"R. Steve McKown" <rsmckown,AT,yahoo,DOT,com>, <cipe-l,AT,inka,DOT,de>|
Re: About Peter Gutmann's critique of CIPE|
"James Yonan" <jim,AT,yonan,DOT,net>|
Fri, 26 Sep 2003 02:57:36 -0000|
> OpenVPN may have promise, but I haven't used it yet and don't know if it
> the same useful combination of features CIPE has (low resource, simple,
> small, etc.)
OpenVPN is a user-space VPN that is relatively lightweight, simple-to-use,
runs on 7 different OSes including Windows, and uses a high-security crypto
model that so far has stood up well to analysis (even PG couldn't find much
bad to say about it).
In a nutshell I would say that OpenVPN's security model is a mixture of IPSec
ESP and TLS. A major difference between OpenVPN and CIPE is that OpenVPN
offloads nearly all crypto functions to the OpenSSL library.
While I would have preferred to use TLS exclusively in OpenVPN, it is not
really suited for IP tunneling because it is designed to operate over reliable
protocols such as TCP. OpenVPN, like CIPE, tunnels over UDP, though it can
also tunnel over TCP as well. OpenVPN actually runs TLS over UDP by
implementing a reliability layer for the TLS control channel. TLS is a fairly
strong, well regarded protocol, easily accessible using the OpenSSL library,
and it seems to be the obvious choice for initial authentication and key
exchange. For the data channel, OpenVPN uses the core components of the IPSec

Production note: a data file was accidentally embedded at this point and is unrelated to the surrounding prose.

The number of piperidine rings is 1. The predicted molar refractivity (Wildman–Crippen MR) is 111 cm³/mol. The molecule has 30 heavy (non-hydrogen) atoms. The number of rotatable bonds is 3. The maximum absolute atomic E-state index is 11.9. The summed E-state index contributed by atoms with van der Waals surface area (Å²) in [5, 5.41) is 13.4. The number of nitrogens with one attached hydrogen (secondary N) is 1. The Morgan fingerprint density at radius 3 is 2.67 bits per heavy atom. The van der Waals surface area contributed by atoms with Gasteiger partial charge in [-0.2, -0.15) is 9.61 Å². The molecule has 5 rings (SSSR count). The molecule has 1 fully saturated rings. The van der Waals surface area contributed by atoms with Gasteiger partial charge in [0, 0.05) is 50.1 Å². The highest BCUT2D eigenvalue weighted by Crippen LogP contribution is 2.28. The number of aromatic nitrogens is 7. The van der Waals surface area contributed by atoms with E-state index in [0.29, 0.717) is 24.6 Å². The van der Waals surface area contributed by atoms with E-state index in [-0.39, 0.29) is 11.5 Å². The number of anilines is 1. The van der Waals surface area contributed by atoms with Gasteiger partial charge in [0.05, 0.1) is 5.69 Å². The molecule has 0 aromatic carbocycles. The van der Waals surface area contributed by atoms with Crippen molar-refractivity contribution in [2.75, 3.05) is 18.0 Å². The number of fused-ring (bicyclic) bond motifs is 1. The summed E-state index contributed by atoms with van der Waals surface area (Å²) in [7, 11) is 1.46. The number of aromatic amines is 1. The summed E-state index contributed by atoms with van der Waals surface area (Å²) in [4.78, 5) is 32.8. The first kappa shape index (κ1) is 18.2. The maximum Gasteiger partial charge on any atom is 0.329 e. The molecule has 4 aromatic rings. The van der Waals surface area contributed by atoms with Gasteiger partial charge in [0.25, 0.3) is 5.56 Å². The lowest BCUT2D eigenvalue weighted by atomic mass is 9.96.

ESP protocol, including HMAC-SHA1 authentication, Explicit IV, a 64 bit
sequence number, and replay protection using the sliding-window algorithm to
protect against all known forms of message insertion or modification. OpenVPN
offers the choice of any cipher or key size supported by the OpenSSL library
OpenVPN essentially has two separate crypto modes which users can freely
choose between. One uses pre-shared static keys, the other uses TLS. There
are benefits and drawbacks to both approaches. Static keys are easier to
configure but less secure. TLS offers more security (including "perfect
forward security"), but also requires more configuration and key management.
The OpenVPN protocol is stateless when run in static key mode, but is stateful
when TLS authentication is enabled.
OpenVPN uses the ubiquitous and generic tun/tap virtual network driver that
exists on most *nix systems as its virtual networking interface. On Windows,
OpenVPN uses a fork of Damion's windows kernel driver that has a bunch of
modifications including support for the tun/tap virtual networking model, SMP
support, and support for NDIS 5 suspend/resume. OpenVPN's TAP-Win32 driver is
a tun/tap driver, which exports the same interface as tun/tap drivers on other
OpenVPN supports ethernet bridging, point-to-point IP tunnels, dynamic DNS
(both endpoints can have DHCP addresses), and real-time LZO link compression.
OpenVPN doesn't support Windows NT (only 2000 and higher), and because
HMAC-SHA1 authentication is used on every packet, there is slightly more
In general, I would say that the OpenVPN philosophy is to offload the crypto
to the OpenSSL library, offload the virtual networking support to the tun/tap
driver, and then focus the OpenVPN application itself on usability, improving
ease of configuration, and working around internet gotchas such as PMTU black
One observation I would make is that CIPE is a relatively old project, having
been started at a time when IPSec was impractical, tun/tap drivers did not
exist, and high-quality crypto libraries were either nonexistent or in a
nascent state of development.
Today, many of the functions that CIPE is trying to do, both at the crypto
level and at the networking level, can be done quite well by external,
independently developed libraries and drivers. IMHO, to avail itself of these
resources would make CIPE a stronger, more lightweight solution.